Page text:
may be, free air is so essential to many fishes that they die if prevented from obtaining it, especially in hot weather.
There is no organic reason why fishes could not breathe air if the gills could be kept moist and free. Indeed, there are a few fishes which even pass a great part of their lives out of water. "Such are the two genera, both belonging to the Gobiidœ, Periopthalmus and Boleopthalmus; these skip along close to the water-line on the sea-shore, where they hunt for mollusks and insects. In their branchial
cavity; like all fishes, they have true gills; but these, though not differing widely from those of other fishes living constantly in the water, are far from filling up the cavity, which is rather large; and this seems to contain not merely water but air as well." It will be seen that this respiration is analogous to that of the land-crabs. And no better illustration is needed to show the identity in principle of the two kinds of respiration, aquatic and aërial.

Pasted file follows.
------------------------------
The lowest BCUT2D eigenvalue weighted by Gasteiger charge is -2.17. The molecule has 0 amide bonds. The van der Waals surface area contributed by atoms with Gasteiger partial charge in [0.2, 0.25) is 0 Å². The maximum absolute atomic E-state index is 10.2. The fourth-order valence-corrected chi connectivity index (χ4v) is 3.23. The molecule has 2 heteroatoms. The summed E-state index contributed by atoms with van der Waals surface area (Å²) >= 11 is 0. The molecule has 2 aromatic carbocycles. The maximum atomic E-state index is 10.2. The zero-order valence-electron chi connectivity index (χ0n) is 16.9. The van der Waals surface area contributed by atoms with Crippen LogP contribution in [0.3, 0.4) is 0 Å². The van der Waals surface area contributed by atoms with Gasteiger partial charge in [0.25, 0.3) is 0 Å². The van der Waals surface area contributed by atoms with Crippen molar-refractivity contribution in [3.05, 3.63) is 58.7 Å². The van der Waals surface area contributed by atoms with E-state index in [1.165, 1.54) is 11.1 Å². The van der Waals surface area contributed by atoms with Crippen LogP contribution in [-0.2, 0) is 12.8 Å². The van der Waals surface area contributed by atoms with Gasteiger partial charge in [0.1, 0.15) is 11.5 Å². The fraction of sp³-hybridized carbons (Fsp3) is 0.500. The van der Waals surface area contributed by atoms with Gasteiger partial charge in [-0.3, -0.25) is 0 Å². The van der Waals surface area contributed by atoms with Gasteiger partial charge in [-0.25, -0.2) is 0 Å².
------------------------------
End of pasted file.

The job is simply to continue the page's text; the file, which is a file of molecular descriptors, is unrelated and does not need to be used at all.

Another class of air-breathing fishes, of which the Anabas scandens, or climbing perch of India, is a famous example, have an upward extension of the branchial cavity containing complicated foldings of the skull-bones covered with mucous membrane, which remains moist either by secretion or by condensation of moisture from the air. The Anabas lives in ponds which are liable in times of severe drought to
- Karl Semper's "Animal Life," p. 189.